There was a lot of upheaval in the advertising community when the FTC announced its window settlements and published its consumer survey regarding takeaways of “up to” claims (see here, here, and here for our prior blogs on the topic). The FTC warned advertisers that it should test consumer understanding before using “up to” performance claims because, in its view, consumers believed such a claim promised the maximum stated performance was the result all or almost all consumers would experience. In speeches, NAD staff said without survey evidence in a specific context NAD did not intend to change the standard it had used for many years. This being the standard that the FTC had previously articulated that an “up to” claim should not be an outlier and a benefit that an appreciable number of consumers would enjoy.
And the NAD made good on this in a recent case brought by the Gillette Company challenging Energizer Personal Care Schick Hydro Silk Razors. We will not delve into the detailed discussion of substantiation for moisturization provided by shaving (but needless to say NAD has developed quite a body of precedent on the topic for those who are interested). The issue in this case was whether Energizer was able to substantiate its promise that its razor “moisturizes for up to two hours after shaving”. In examining the evidence, the NAD said they would expect “that advertisers making “up to” claims should be able to demonstrate that a substantial percentage of consumers are likely to acheive maximim results promised under normal circumstances”. The NAD found this claim supported by lab testing. Unfortunately NAD also found that the television ads depicting women engaged in activities like jump roping and playing volleyball where the rope or ball transforms into water splashing on their legs conveys a reasonable message that the moisturizing benefit lasts longer than two hours, a claim for which there was not support.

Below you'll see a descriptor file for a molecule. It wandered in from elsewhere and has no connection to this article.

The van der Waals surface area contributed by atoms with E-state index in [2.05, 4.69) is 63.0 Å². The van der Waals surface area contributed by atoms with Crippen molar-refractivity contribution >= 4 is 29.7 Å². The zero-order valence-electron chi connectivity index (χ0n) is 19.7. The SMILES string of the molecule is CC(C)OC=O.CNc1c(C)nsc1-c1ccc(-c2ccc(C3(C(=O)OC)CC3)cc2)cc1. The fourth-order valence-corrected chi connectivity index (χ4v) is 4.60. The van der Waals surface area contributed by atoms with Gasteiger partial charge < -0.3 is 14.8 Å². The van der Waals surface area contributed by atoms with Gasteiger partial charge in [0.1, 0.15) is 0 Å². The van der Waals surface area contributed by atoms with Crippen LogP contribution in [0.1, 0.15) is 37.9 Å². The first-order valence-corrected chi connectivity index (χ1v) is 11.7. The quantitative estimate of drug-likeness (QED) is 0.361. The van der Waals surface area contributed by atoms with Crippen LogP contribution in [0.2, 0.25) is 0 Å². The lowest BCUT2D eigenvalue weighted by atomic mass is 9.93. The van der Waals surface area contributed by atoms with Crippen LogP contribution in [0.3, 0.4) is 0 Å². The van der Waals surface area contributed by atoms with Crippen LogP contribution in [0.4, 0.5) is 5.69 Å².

But this is good news for advertisers who have been concerned about a sea change in how “up to” claims are reviewed. The FTC has not brought additional cases and NAD is holding to prior precedent, at least when it needs to interpret claims without the benefit of sound surveys.